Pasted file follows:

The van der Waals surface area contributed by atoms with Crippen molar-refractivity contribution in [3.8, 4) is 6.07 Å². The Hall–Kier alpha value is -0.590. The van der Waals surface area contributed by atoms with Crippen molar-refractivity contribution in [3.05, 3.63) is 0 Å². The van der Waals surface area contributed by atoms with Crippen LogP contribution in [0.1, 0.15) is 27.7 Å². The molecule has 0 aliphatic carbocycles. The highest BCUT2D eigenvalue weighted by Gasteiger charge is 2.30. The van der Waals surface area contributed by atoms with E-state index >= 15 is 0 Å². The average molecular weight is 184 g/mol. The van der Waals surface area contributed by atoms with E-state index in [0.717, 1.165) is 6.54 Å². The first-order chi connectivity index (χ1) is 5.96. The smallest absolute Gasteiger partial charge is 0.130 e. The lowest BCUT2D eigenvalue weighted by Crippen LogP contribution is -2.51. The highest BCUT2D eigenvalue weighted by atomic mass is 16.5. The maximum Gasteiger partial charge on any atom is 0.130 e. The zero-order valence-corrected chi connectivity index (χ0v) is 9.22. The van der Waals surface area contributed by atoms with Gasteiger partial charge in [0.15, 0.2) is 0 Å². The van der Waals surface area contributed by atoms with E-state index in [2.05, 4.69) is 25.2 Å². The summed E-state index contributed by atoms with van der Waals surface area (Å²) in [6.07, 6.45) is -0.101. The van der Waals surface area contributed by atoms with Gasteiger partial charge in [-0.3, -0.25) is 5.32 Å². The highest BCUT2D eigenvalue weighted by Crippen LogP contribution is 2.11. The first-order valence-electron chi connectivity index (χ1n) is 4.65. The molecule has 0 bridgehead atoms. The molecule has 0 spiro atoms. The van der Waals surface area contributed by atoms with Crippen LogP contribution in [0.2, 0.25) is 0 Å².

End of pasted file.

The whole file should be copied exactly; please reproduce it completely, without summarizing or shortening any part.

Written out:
The van der Waals surface area contributed by atoms with Crippen molar-refractivity contribution in [3.8, 4) is 6.07 Å². The Hall–Kier alpha value is -0.590. The van der Waals surface area contributed by atoms with Crippen molar-refractivity contribution in [3.05, 3.63) is 0 Å². The van der Waals surface area contributed by atoms with Crippen LogP contribution in [0.1, 0.15) is 27.7 Å². The molecule has 0 aliphatic carbocycles. The highest BCUT2D eigenvalue weighted by Gasteiger charge is 2.30. The van der Waals surface area contributed by atoms with E-state index >= 15 is 0 Å². The average molecular weight is 184 g/mol. The van der Waals surface area contributed by atoms with E-state index in [0.717, 1.165) is 6.54 Å². The first-order chi connectivity index (χ1) is 5.96. The smallest absolute Gasteiger partial charge is 0.130 e. The lowest BCUT2D eigenvalue weighted by Crippen LogP contribution is -2.51. The highest BCUT2D eigenvalue weighted by atomic mass is 16.5. The maximum Gasteiger partial charge on any atom is 0.130 e. The zero-order valence-corrected chi connectivity index (χ0v) is 9.22. The van der Waals surface area contributed by atoms with Gasteiger partial charge in [0.15, 0.2) is 0 Å². The van der Waals surface area contributed by atoms with E-state index in [2.05, 4.69) is 25.2 Å². The summed E-state index contributed by atoms with van der Waals surface area (Å²) in [6.07, 6.45) is -0.101. The van der Waals surface area contributed by atoms with Gasteiger partial charge in [-0.3, -0.25) is 5.32 Å². The highest BCUT2D eigenvalue weighted by Crippen LogP contribution is 2.11. The first-order valence-electron chi connectivity index (χ1n) is 4.65. The molecule has 0 bridgehead atoms. The molecule has 0 spiro atoms. The van der Waals surface area contributed by atoms with Crippen LogP contribution in [0.2, 0.25) is 0 Å².